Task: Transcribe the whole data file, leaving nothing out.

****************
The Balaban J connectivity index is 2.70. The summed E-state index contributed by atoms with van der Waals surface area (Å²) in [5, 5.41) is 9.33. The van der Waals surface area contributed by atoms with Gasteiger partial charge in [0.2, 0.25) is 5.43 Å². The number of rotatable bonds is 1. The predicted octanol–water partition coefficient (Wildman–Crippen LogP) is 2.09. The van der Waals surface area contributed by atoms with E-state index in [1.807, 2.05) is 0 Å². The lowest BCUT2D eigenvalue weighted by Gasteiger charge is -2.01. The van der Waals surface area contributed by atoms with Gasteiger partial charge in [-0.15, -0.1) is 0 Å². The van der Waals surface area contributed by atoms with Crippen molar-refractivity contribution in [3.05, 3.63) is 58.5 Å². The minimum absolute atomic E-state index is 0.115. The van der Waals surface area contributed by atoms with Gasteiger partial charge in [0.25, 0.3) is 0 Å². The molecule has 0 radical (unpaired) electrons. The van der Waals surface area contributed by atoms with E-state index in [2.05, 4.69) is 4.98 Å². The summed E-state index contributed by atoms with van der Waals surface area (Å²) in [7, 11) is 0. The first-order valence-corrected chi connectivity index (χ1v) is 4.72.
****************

The Balaban J connectivity index is 2.70. The summed E-state index contributed by atoms with van der Waals surface area (Å²) in [5, 5.41) is 9.33. The van der Waals surface area contributed by atoms with Gasteiger partial charge in [0.2, 0.25) is 5.43 Å². The number of rotatable bonds is 1. The predicted octanol–water partition coefficient (Wildman–Crippen LogP) is 2.09. The van der Waals surface area contributed by atoms with E-state index in [1.807, 2.05) is 0 Å². The lowest BCUT2D eigenvalue weighted by Gasteiger charge is -2.01. The van der Waals surface area contributed by atoms with Gasteiger partial charge in [-0.15, -0.1) is 0 Å². The van der Waals surface area contributed by atoms with Crippen molar-refractivity contribution in [3.05, 3.63) is 58.5 Å². The minimum absolute atomic E-state index is 0.115. The van der Waals surface area contributed by atoms with Gasteiger partial charge in [0.25, 0.3) is 0 Å². The molecule has 0 radical (unpaired) electrons. The van der Waals surface area contributed by atoms with E-state index in [2.05, 4.69) is 4.98 Å². The summed E-state index contributed by atoms with van der Waals surface area (Å²) in [7, 11) is 0. The first-order valence-corrected chi connectivity index (χ1v) is 4.72.